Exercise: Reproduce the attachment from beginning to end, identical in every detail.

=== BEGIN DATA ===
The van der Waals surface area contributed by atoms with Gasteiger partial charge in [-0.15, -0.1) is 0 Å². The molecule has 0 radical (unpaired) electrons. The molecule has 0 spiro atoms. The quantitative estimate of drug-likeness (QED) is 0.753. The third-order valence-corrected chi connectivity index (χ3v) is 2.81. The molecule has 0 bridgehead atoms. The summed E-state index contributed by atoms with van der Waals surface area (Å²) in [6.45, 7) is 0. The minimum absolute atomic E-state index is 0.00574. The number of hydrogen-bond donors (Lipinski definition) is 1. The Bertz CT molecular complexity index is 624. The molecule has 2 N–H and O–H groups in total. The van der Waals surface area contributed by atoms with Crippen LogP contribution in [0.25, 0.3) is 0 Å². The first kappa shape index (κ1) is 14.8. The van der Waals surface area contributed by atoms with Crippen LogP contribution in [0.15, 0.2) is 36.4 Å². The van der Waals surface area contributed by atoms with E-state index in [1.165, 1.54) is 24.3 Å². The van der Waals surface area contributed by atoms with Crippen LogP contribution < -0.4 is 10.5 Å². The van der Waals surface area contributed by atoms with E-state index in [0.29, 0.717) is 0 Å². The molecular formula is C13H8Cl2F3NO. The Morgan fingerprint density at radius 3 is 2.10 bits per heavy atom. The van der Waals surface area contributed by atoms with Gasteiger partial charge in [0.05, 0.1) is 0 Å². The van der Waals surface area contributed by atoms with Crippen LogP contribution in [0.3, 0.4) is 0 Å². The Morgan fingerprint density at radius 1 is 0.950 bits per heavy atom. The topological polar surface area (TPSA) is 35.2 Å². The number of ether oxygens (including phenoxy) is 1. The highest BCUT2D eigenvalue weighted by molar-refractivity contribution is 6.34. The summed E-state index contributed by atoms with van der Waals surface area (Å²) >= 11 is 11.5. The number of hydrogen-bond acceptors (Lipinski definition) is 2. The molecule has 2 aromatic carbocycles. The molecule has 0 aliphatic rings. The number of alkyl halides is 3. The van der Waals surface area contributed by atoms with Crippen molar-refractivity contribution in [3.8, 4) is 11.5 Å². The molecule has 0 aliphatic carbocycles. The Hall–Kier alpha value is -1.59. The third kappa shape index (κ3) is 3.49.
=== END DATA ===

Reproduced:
The van der Waals surface area contributed by atoms with Gasteiger partial charge in [-0.15, -0.1) is 0 Å². The molecule has 0 radical (unpaired) electrons. The molecule has 0 spiro atoms. The quantitative estimate of drug-likeness (QED) is 0.753. The third-order valence-corrected chi connectivity index (χ3v) is 2.81. The molecule has 0 bridgehead atoms. The summed E-state index contributed by atoms with van der Waals surface area (Å²) in [6.45, 7) is 0. The minimum absolute atomic E-state index is 0.00574. The number of hydrogen-bond donors (Lipinski definition) is 1. The Bertz CT molecular complexity index is 624. The molecule has 2 N–H and O–H groups in total. The van der Waals surface area contributed by atoms with Crippen LogP contribution in [0.25, 0.3) is 0 Å². The first kappa shape index (κ1) is 14.8. The van der Waals surface area contributed by atoms with Crippen LogP contribution in [0.15, 0.2) is 36.4 Å². The van der Waals surface area contributed by atoms with E-state index in [1.165, 1.54) is 24.3 Å². The van der Waals surface area contributed by atoms with Crippen LogP contribution < -0.4 is 10.5 Å². The van der Waals surface area contributed by atoms with E-state index in [0.29, 0.717) is 0 Å². The molecular formula is C13H8Cl2F3NO. The Morgan fingerprint density at radius 3 is 2.10 bits per heavy atom. The van der Waals surface area contributed by atoms with Gasteiger partial charge in [0.05, 0.1) is 0 Å². The van der Waals surface area contributed by atoms with Crippen LogP contribution in [0.3, 0.4) is 0 Å². The Morgan fingerprint density at radius 1 is 0.950 bits per heavy atom. The topological polar surface area (TPSA) is 35.2 Å². The number of ether oxygens (including phenoxy) is 1. The highest BCUT2D eigenvalue weighted by molar-refractivity contribution is 6.34. The summed E-state index contributed by atoms with van der Waals surface area (Å²) >= 11 is 11.5. The number of hydrogen-bond acceptors (Lipinski definition) is 2. The molecule has 2 aromatic carbocycles. The molecule has 0 aliphatic rings. The number of alkyl halides is 3. The van der Waals surface area contributed by atoms with Crippen molar-refractivity contribution in [3.8, 4) is 11.5 Å². The molecule has 0 aliphatic carbocycles. The Hall–Kier alpha value is -1.59. The third kappa shape index (κ3) is 3.49.